In the words of the Buddha, awakening and freedom are found:
When sitting, standing, walking and lying down,
through right speech, right action, right livelihood,
inwardly and outwardly,
with the whole body, feelings, mind, and relationships;
in solitude and community;
in prison, hut, farm or palace,
in times of war or peace;
in sickness or health.
Today we are focusing on right speech or nonviolent communication. This refers both to the way you speak to yourself and others. Your speech needs to be congruent in your body, mind, feelings, and relationships. As yogis we are familiar with tuning into all these layers of our being – our physical body, our thoughts, our emotions, our energy and our spirit and noticing whether these layers of our being are in harmony with our speech and communication both with ourselves and others. Most importantly, as the Buddha points out the conditions of your life don’t need to be perfect for you to engage in this practice of right speech as he says you can be living in a prison, hut, farm or palace, at war or peace, sickness or health).
Our current culture of system sensory overload dulls our senses and overpowers our inner value system. Jack Kornfield says that Buddha taught that peace is possible both individually and collectively but it depends on skillful causes and conditions. Inner peace requires mindfulness, compassion and respect. Outwardly it grows from those same conditions. The practice of right speech creates an moral character that aligns with your inner values and the creation of harmony in the communities with which you are involved.
A spiritual life is not about sitting in blissful meditation high on a mountain top. Rather transformational consciousness requires a lot more discipline and practice on a day to day basis in our real lives. Spirituality requires an honest, courageous look at real-life situations, your family of origin and your place in your society around you.
As we mature in our spiritual practice we begin to give up idealistic notions of escaping our day to day life, saving ourselves or the world and realize that our relationships and the discipline of right speech can be a transformative, consciousness raising practice.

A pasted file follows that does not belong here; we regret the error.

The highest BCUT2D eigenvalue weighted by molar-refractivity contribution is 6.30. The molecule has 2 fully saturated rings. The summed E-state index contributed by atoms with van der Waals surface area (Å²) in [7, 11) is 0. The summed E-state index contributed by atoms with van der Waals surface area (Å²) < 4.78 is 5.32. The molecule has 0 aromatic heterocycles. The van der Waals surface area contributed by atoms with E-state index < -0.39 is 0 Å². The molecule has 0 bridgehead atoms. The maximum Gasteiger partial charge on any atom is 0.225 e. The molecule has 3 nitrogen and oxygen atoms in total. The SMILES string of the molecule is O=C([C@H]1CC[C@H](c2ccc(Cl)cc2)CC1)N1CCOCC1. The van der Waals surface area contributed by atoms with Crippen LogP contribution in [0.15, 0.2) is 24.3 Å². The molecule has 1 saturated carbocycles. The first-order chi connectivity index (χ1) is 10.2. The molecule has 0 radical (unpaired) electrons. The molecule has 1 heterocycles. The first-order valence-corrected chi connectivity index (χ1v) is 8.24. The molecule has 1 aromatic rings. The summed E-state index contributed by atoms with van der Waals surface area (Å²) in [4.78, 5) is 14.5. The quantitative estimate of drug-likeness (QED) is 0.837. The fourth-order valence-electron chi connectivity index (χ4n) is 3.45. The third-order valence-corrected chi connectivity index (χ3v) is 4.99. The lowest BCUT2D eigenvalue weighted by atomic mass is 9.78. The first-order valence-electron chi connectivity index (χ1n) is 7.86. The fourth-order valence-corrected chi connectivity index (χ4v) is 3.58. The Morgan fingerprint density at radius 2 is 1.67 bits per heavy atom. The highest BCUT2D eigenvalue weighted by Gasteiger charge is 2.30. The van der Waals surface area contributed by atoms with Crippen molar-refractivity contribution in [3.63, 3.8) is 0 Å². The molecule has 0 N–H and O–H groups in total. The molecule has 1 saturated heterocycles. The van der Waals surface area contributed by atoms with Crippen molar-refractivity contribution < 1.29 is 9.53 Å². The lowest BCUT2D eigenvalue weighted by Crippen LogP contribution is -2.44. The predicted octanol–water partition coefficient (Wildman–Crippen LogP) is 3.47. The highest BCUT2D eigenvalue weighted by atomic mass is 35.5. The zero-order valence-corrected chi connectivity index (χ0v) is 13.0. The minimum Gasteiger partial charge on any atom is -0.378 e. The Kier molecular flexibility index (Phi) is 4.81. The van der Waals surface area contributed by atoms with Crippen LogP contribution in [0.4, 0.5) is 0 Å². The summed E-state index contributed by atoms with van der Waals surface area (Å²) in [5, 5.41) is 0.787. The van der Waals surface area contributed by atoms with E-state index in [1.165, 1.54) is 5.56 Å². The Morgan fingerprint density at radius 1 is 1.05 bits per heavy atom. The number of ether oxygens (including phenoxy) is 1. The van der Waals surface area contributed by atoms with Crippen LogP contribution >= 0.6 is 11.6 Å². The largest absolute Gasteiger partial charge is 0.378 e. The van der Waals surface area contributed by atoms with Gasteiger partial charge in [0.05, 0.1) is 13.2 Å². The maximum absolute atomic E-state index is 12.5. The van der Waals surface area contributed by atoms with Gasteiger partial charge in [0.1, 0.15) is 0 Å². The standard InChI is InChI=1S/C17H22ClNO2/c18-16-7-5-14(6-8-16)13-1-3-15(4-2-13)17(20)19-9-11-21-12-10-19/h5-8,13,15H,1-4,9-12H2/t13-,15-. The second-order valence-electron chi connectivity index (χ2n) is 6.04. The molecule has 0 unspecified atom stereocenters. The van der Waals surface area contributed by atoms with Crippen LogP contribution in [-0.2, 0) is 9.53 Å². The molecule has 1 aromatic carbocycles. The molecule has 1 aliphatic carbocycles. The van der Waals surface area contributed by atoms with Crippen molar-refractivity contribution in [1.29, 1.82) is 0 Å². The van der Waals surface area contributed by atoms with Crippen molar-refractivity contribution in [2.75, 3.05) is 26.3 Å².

Eventually everything we seek to avoid must be included in our spiritual practice, nothing can be left behind. Your spiritual practice does not require you to go to India and meditate on a mountain top. When you practice finding peace in your heart, offering peace in your home through right speech, your practice becomes filled with maturity and integrity.
Right speech and non-violent communication means offering gratitude, loving kindness, compassion and forgiveness to those around us – and to ourselves.
Your life is your practice. In Jack Kornfield’s book, Bringing Home the Dharma, I read about the lives of early forest lineages in Thailand that included “soothsayers.” I can imagine that the soothsayers practiced right speech, compassionate communication and gratitude with their words. There are hundreds of ways to practice in your life. If you speak, in your day, bring awareness to how your speech reflects your practice.
Jerry Koch Gonzalez, a teacher of non-violent communication says that “when we express gratitude we celebrate how our life has been enriched by other people’s specific actions. When we express gratitude we reinforce our orientation to that which is life-giving. When we express gratitude we offer a gift to the giver – the knowledge that they have contributed to our needs being met.”
He also suggests that when we receive gratitude it is another opportunity to keep the celebration alive through our communication. You can say, “I am glad I was able to share something I was given that is useful to you.” If you try to deny the giver their gratitude, then the spirit of giving is broken. The words you use are less important than the energy of connection you create with the intention behind your words.
Yoga Postures/Asanas: Cat Pose or Marjaryasana, Chanting Om, Vishuddha Chakra Mudra, Four Movements of Your Neck, Shoulder Stand or Sarvangasana, Locust or Shalabhasana, Fish Pose Matsyasana, Matsyendrasana or Half Lord of the Fishes Pose, Lion’s Breath or Simhasana, Savasana or Corpse Pose
Yoga Props: 2 yoga blocks, Meditation Cushion, Chair or Folded Blanket.
Bringing Home the Dharma by Jack Kornfield
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Question to leave your comments about below: How will you express gratitude in your words this week to let others know that your needs have been met by their actions?
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If you would like the latest research and most innovative teaching to help you release your neck even more effectively then I highly recommend The Four Movements of Your Neck video which uses Connective Tissue Practices and Brain Yoga to release your neck.
This class will help relieve stiffness and pain in your neck. It can expand and preserve the range of motion in your cervical spine. It will help to prevent arthritis in your neck. It will bring awareness to and improve the postural alignment of your spine. By increasing blood flow and oxygen to your neck it will alleviate pain. It will also help with headaches, shoulder, hand, wrist and upper back pain since neck problems can exacerbate all these problems.
Sending you much love from beautiful British Columbia
May you experience the strength of our mountains
May you be as rooted as the trees in our forest
May your joy be as deep as our Pacific Ocean
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Yoga with Melissa 292 Photos of Yoga Poses